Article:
We used three sizes of each brand in our tests. We documented the journey of the paper mailers through the Reno system from packing station to their exit and respective mail carriers.
We encountered problems with these bags before they left the DC.
A hole like this could soil an unbagged garment during shipping.
Objective: Determine if it is possible for the Reno DC to remove polybags before shipping customer orders without damaging products. This will enable Patagonia to retain and recycle more plastic bags.
Result: It is possible to remove polybags before shipping customer orders, but it takes time to remove each polybag. When we extrapolated this time across an entire calendar year we estimated that it will take an additional 5,555 hours of work per year in labor to unbag every product we send.
Removing the bag and refolding the garment at the shipping station.
Objective: Survey our customers to determine if they prefer to receive products in polybags or if they prefer to receive products that aren’t packaged in polybags.
Result: Only 22% of our customers viewed our packaging as environmentally friendly, we did however, see a 14% increase in customer satisfaction when we used paper mailers and removed polybags. The general trends that emerged from both surveys were (1) our current packaging is very effective with 99% of garments arriving in perfect condition (2) people try to recycle or reuse our packaging (3) customers are unclear if the packaging is recyclable and (4) they want to recycle our packaging.
Objective: Quantify the amount of additional polybags that can be recycled if products are shipped to customers without polybags.
Result: An estimated 50,000 pounds of plastic can be retained in Reno each year. If we are able to decrease the size of our polybags (see next Objective), the quantity of plastic will decrease.
Objective: Investigate how Patagonia can reduce the amount of plastic it currently uses in packaging products.
Result: Folding products into smaller shapes would enable us to reduce the size of the polybag required for each product. Initial work shows that this can result in nearly a 50% reduction in plastic weight on a per product level.
As you can see, there are several ways we might reduce plastic waste within our system in the future. We're currently looking into the feasibility of implementing these recommendations, and we're always searching for new alternatives. We know some companies out there have found solutions that work for their unique distribution systems, all with varying sizes and complexities—prAna being a good example—and we’re also looking to learn from them. We’ll keep you posted on our progress.
1. Continue to use polybags at the factory level. We found that polybags are an effective barrier to damage that can occur during shipping and while going through the Reno picking system. A damaged product that is unwearable has a far greater environmental cost than manufacturing a polybag.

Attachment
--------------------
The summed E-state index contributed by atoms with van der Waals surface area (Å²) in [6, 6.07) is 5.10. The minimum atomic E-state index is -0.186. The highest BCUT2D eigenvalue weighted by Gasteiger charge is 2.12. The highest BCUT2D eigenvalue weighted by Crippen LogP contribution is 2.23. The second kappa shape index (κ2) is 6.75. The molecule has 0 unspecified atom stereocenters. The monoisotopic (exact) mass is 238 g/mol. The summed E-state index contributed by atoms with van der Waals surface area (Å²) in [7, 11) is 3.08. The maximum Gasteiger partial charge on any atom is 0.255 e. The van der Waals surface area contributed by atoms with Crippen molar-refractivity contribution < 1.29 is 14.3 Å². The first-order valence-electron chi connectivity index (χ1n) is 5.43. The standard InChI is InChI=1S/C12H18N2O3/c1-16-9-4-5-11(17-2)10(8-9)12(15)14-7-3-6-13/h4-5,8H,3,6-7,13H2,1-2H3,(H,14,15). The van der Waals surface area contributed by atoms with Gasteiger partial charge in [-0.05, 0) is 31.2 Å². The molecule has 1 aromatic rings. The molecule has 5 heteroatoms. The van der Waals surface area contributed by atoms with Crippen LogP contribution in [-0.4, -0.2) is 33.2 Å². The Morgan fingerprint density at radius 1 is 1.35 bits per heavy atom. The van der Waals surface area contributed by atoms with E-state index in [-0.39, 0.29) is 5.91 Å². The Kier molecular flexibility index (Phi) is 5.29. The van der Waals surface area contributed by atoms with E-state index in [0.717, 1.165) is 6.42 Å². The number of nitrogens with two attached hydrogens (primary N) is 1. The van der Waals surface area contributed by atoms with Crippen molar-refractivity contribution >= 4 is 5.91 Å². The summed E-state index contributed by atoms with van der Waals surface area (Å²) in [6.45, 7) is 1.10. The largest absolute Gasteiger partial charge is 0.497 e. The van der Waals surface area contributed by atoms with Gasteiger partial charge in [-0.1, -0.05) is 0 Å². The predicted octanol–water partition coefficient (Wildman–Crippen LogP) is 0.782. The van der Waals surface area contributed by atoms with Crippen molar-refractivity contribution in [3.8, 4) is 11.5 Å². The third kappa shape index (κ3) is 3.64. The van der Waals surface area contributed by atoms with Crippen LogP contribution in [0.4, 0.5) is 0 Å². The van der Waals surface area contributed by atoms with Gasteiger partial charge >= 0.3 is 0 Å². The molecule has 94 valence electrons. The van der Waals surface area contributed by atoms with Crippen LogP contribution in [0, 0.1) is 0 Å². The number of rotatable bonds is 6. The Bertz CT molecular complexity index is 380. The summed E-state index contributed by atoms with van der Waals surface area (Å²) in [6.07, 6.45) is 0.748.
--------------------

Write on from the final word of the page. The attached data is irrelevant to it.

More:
2. Reduce the size of polybags used. Many of our products are packaged in polybags that are far larger than the product. We recommend implementing packaging and folding guidelines at the finished goods factory level that require a reduction in the size of polybags.
3. Do not use paper mailers. We found that the two types of paper mailers we tested were barely strong enough to survive the journey through the DC. We expect that they will not consistently reach customers unharmed.
4. Continue to recycle all polybags collected in the DC. Baling the polybags that are collected in Reno is key to minimizing the waste we produce.
5. Educate our customers. The survey responses inspired an unexpected recommendation which is to provide our customers with more information about how to recycle their packaging.
6. Source recycled polybags. By using recycled polybags we can reduce the amount of virgin petroleum we use in our packaging. We have started investigating the potential to source recycled polybags.
7. Increase polybag recycling at wholesale dealers. We have a tremendous opportunity to reduce the amount of plastic that ends up as waste by working with our wholesale dealers to ensure that polybags are recycled.
Nice study, but how do I recycle the polybag that protected my Patagonia fleece?
Customers who don't have curbside options for recycling polybags are welcome to do the following.
1. Mail them back to us for recycling:
Patagonia Service Center
ATTN: Common Threads Recycling Program
8550 White Fir Street
Reno, NV 89523-8939
2. Drop them off at the Patagonia Retail Store nearest you—ideally, while you're running other errands, to reduce environmental impact.
Both of these options apply to Patagonia garment recycling as well.
3. Many grocery stores take back plastic bags and the bags we use can be recycled in a grocery store recycling stream. Follow this link and enter your zip code to find a plastic bag recycling location near you.
Thanks to everyone at the DC for accommodating us while we performed these tests.
Nellie Cohen is Product Responsibility Analyst and Elissa Loughman is Manager of Product Responsibility for Patagonia. They work on special projects related to Corporate Responsibility and Environmental Assessment.